I post Partners in Health because of their longstanding connection and presence in Haiti.  Below is a picture of one of their medical doctors inside their makeshift medic tent.  Just $5, $10, $25 will contribute in the effort to help them construct many more medical areas and will also help these medical personnel have access to medicines and supplies their patients sorely need.  

In his song, "Driven to Tears," Sting sings:  "My comfortable existence is reduced to a shallow meaningless party/ Seems that when some innocent die/ All we can offer them is a page in some magazine/ Too many cameras and not enough food . . . What's to become of our world/ who knows what to do."  I think many people have thankfully responded and for those of us who cannot get out to Haiti, supporting Partners in Health and other organizations is the answer.  


Mountains Beyond Mountains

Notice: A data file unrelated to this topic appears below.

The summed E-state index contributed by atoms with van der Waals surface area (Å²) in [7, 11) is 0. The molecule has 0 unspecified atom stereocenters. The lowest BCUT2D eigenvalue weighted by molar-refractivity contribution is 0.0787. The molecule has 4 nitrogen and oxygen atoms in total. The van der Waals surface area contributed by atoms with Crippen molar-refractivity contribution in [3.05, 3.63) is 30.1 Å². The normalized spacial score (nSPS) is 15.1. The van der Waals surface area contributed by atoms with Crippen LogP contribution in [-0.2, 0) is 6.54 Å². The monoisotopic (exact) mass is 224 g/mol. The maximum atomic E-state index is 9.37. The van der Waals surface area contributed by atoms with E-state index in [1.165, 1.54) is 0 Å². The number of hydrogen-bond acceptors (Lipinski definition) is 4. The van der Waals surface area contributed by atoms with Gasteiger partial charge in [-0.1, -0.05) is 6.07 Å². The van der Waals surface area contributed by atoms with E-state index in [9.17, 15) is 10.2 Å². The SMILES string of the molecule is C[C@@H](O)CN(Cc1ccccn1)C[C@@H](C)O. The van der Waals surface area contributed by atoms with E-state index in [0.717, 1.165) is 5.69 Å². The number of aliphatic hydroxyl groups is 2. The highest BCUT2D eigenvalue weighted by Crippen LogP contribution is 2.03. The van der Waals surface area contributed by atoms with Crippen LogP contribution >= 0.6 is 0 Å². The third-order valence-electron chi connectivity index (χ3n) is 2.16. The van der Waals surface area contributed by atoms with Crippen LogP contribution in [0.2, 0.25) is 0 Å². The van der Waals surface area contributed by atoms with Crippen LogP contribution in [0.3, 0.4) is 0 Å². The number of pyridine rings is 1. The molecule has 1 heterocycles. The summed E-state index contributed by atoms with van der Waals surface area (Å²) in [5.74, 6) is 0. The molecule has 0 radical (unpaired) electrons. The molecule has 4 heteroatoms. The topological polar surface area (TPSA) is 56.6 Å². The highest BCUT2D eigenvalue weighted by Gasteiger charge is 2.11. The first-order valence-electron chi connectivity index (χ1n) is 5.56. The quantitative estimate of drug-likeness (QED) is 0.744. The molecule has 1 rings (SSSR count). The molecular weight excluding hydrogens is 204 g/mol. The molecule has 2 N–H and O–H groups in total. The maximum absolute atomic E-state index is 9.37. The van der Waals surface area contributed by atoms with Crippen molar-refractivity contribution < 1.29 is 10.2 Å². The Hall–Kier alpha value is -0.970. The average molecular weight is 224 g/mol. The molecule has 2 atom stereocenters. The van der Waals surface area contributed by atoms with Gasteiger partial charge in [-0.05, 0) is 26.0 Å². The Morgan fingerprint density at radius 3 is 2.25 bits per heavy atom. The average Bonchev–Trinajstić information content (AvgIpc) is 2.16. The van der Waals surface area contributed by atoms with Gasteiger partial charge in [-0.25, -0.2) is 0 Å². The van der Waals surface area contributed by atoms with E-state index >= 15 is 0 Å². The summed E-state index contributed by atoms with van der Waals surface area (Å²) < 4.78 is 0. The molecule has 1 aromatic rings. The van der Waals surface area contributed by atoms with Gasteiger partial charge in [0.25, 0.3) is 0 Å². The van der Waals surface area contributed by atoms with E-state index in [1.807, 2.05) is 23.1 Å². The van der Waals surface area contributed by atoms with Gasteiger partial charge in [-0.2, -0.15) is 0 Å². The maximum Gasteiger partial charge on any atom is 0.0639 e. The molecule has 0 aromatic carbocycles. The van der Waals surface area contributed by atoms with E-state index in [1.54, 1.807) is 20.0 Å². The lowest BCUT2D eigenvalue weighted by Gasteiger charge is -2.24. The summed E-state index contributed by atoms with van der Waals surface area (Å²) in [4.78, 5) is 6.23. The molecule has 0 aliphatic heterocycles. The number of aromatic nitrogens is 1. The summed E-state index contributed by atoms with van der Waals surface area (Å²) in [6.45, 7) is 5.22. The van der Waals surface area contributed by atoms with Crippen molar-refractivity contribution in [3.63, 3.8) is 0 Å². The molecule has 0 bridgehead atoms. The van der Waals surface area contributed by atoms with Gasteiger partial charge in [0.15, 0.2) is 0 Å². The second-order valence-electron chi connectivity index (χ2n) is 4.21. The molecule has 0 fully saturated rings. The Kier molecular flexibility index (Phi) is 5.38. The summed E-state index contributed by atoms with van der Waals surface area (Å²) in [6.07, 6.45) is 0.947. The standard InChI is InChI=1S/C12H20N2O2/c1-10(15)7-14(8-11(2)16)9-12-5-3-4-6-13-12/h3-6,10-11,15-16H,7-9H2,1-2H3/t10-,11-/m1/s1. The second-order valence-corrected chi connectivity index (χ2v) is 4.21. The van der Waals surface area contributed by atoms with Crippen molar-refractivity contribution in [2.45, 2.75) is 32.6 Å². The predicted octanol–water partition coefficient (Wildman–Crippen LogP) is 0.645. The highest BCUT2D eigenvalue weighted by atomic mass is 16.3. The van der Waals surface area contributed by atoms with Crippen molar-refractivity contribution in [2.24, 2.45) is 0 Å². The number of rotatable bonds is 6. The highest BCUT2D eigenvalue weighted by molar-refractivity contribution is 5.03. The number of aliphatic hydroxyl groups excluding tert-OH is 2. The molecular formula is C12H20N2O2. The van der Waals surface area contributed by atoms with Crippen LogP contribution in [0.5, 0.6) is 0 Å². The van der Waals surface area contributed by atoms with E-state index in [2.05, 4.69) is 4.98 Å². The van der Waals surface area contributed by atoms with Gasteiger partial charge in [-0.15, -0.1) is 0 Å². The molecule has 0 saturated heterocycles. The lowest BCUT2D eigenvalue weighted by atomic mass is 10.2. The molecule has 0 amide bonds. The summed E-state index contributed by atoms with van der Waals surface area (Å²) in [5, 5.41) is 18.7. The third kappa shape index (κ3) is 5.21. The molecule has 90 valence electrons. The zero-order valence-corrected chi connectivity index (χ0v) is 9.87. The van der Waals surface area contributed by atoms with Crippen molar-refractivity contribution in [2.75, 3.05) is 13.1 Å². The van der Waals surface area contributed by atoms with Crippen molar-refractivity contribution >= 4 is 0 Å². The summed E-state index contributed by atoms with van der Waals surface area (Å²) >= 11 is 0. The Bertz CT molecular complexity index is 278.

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Tracy Kidder's 2003 book (Mountains Beyond Mountains: The Quest of Dr. Paul Farmer, A Man Who Could Cure the World) is in focus right now given the horrific tragedy in Haiti.  The paperback just came out this past August.  The New England Journal of Medicine published an enthusiastic review of the book and praise for Farmer:  "There remains something miraculous about Paul Farmer.  Not only is it an enjoyable book, but it is also very likely that a part of the $25.95 (hardcover cost) spent in purchasing it will find its way back to Haiti."  Dr. Paul Farmer along with Ophelia Dahl, and three other doctors/health care workers founded "Partner's in Health."  Their mission statement:  offering a health care organization providing a "preferential option for the poor."  And now, more than ever, "Partner's in Health" is vital to the people of Haiti. This is one non-profit that is legit.  You give them money, it WILL be spent on those who need it.